- Chain lube
- Bike washing supplies
- Toothbrush or chain cleaning brush
- Dawn dishwashing detergent
- Clean rags
- Tire levers and patch kits for fixing flats
- Chain tool to fix a broken chain
- Hex wrench
- Multi-tool (a multi-tool can combine tire levers, a chain tool and a hex wrench into one tool) Some departments train a couple of bike officers as bike mechanics who can handle most of the repairs.
Other departments will contract with a bike shop. It is more cost effective for a larger, full time unit to train officers as mechanics, provide the tools and keep an inventory of parts than to contract with a shop. A bike officer/mechanic can make immediate repairs. This allows the officer to get back on the street with little down time. Staffing hours are not lost getting the bike to the shop and waiting for the repair (which could be 1 hour to several days.) There are several bicycle maintenance schools available. Some can be found locally through your bike shop and there are a couple of nationally know schools (United Bicycle Institute and Barnett Bicycle Institute.) LEBA is currently developing a maintenance course designed for the bike patrol officer. Park Tools, the industry leader in bicycle maintenance tools, has a very comprehensive list of tools on their website at www.parktools.com.
Bikes can be stored in many different ways. If a spare office or storeroom is available, the bikes can be hung on the wall or from the ceiling or put in racks. A shed can be built outside to house them or the officer can be allowed to take his/her bike home for storage. You are only limited by your imagination and facilities. Regardless of how or where you store it, the most important thing to remember is don’t store the bike outside, unprotected in the elements. That will send the bike to an early grave. The chain will rust, the cables will become corroded, the finish can be damaged and the saddle will likely by cracked and torn.
- Uniform Shirt/Shorts/Pants:
- Uniform shirts for patrol can be of several different styles and there are several manufactures that make bike patrol specific uniforms. There are the very simple and inexpensive polo shirts emblazoned with your department’s logo and “POLICE” on the back, and there are the broadcloth shirts with cool max or mesh under the arms for ventilation. These shirts are uniform style with two breast pockets, badge placket, epaulets and collar mike tab and come in short sleeves and long sleeves.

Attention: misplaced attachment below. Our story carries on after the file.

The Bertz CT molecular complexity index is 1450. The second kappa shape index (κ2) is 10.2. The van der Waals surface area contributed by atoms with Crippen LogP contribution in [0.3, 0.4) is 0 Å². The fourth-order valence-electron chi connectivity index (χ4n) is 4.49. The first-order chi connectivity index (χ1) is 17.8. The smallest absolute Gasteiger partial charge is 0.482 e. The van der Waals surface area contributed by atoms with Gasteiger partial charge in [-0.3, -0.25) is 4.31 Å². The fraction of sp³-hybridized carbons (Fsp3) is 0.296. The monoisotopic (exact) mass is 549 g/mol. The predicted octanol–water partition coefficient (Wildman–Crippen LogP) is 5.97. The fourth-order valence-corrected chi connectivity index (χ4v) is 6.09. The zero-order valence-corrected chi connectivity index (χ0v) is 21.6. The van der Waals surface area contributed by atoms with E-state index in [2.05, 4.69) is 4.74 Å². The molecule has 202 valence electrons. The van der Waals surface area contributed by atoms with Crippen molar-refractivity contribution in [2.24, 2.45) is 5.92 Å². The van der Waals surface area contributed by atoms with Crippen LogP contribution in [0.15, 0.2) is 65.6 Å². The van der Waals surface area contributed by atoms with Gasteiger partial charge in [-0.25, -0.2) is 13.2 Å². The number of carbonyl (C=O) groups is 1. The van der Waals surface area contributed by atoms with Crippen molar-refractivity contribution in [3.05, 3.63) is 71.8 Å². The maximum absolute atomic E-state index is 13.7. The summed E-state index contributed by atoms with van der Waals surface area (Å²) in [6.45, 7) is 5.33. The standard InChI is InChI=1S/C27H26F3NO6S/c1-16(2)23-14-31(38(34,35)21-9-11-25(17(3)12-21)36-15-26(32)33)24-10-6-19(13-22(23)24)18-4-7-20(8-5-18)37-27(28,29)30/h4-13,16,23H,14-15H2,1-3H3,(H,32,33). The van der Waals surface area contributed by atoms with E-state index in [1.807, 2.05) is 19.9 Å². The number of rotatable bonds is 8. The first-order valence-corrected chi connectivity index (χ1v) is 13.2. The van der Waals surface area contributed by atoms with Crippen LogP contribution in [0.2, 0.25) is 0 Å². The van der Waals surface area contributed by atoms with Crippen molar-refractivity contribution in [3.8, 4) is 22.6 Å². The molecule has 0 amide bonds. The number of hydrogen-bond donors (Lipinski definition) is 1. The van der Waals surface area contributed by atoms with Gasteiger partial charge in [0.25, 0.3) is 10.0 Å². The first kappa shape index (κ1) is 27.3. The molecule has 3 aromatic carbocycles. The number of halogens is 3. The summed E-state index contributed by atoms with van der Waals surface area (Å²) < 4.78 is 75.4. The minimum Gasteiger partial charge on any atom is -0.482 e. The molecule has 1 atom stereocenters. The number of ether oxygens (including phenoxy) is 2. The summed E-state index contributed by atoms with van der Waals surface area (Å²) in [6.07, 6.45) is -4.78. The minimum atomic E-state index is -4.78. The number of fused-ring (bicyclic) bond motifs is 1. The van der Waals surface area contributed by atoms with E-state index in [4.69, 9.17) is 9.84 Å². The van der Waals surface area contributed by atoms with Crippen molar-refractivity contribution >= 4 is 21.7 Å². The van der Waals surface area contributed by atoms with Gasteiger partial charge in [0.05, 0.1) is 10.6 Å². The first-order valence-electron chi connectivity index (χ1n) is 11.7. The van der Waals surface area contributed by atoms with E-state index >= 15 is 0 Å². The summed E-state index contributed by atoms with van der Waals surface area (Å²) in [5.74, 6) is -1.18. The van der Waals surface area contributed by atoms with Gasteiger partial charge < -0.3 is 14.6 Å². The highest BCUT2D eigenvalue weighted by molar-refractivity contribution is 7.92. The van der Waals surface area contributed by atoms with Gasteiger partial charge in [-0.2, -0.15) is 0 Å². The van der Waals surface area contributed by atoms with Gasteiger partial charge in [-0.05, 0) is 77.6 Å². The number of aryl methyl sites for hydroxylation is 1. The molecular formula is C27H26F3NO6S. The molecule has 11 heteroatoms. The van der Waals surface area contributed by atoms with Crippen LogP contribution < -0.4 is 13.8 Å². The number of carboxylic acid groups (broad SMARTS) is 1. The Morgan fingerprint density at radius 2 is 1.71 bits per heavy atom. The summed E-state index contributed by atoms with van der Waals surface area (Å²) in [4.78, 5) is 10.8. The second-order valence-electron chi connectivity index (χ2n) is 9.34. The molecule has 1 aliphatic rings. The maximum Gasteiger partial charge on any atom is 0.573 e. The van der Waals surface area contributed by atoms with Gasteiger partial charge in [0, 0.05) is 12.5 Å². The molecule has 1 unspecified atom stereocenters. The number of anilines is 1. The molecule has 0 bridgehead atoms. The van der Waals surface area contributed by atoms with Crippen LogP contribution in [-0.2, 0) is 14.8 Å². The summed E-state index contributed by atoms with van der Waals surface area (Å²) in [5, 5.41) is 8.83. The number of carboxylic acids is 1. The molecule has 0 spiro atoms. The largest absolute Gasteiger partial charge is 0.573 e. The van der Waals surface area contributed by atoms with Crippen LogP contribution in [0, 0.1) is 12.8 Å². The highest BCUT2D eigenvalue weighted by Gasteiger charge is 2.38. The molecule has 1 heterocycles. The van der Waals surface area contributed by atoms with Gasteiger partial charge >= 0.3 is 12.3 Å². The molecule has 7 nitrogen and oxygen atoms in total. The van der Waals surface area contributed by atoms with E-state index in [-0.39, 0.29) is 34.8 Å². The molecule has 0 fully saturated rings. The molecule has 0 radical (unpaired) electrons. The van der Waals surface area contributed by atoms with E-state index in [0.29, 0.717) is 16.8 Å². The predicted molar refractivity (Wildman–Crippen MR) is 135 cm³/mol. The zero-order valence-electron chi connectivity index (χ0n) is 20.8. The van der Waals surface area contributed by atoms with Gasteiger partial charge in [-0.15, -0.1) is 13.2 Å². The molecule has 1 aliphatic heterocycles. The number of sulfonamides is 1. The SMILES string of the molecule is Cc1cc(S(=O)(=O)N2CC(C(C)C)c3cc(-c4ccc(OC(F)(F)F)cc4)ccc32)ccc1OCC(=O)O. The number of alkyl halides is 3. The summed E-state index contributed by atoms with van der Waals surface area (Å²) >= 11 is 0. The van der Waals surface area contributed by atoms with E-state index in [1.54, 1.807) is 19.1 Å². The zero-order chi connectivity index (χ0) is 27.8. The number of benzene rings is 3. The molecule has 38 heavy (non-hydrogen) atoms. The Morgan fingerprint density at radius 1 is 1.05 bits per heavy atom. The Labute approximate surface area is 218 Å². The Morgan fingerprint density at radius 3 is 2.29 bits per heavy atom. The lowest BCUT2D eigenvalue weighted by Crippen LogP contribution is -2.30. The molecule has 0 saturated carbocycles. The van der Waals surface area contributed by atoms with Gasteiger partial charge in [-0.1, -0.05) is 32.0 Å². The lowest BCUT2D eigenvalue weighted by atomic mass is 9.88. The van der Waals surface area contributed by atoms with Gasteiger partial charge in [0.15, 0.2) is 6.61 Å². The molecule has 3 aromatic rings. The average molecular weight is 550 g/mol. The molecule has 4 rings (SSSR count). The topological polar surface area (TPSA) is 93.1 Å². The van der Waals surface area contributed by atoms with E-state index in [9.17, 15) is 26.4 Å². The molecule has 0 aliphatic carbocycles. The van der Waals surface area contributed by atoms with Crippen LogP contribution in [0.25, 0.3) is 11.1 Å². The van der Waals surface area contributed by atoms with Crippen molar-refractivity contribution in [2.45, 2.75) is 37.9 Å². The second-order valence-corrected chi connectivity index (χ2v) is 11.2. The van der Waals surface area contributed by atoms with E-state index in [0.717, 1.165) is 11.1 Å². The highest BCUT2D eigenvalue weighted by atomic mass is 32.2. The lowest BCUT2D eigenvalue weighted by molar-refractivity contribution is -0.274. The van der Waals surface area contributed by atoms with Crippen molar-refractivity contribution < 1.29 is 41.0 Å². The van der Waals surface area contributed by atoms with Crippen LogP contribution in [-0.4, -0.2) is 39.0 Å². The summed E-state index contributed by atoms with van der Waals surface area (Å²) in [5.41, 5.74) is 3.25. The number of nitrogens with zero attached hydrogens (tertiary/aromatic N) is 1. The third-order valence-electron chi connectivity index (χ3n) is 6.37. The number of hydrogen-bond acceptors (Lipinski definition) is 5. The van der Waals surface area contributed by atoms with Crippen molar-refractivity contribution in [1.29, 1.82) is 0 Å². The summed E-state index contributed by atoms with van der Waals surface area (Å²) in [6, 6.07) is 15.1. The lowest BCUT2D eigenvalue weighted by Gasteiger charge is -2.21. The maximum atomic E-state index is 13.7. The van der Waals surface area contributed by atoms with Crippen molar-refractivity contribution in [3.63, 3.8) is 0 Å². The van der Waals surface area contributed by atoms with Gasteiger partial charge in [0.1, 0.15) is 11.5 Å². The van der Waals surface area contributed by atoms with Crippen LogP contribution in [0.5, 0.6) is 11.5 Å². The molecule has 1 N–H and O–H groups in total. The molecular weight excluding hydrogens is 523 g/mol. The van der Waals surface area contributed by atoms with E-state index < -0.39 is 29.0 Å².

- Uniform shorts are available from several different manufacturers and can be padded themselves or not. They may have cargo pockets either Velcroed or zippered, and often come with built in keepers. Typically they are constructed of Supplex, a thin, quick drying nylon which is very light and comfortable.
- Uniform pants are designed much like the shorts mentioned above. They are usually made of Supplex in the rear and Ultrex, a breathable waterproof nylon, or something similar in the front. The pants should provide all the flexibility you need to perform your duties. They should not bind at the knee, or be too snug. An inexpensive way for some departments to go is with BDU style pants. While they are not designed specifically for cycling, they will suffice when money is short.
- Uniform Jackets are also made of Supplex or Ultrex. They can come with zip-out liners, zip-out sleeves or zip-out boleros. The jacket should be constructed with a longer tail, or roomier shoulders so the waist does not rise up when you are bent over riding. They often come with keepers built into the waist.
- Padded cycling shorts: Padded cycling shorts are worn directly against the skin and under uniform shorts. They are designed to fit snugly and provide protection against chafing and against discomfort from the saddle. A good pair of eight panel shorts worn under the uniform, will go a long way to making a full shift a comfortable experience. In general, wicking materials such as coolmax work best for summertime riding. Bright visible colors are also important for safety while riding. For winter riding, Gore-tex and other water-resistant materials do a good job. Dress in layers and remember to keep the head, hands, and feet warm. Invest in waterproof gloves and socks. Helmet covers are also available and assist in keeping the head dry. LEBA endorses and uses Olympic Uniforms. Please visit their website at www.olyuniforms.com for more information. You can also check with Patrol Bike Systems at www.patrolbike.com. They have an array of cycle clothing an accessories.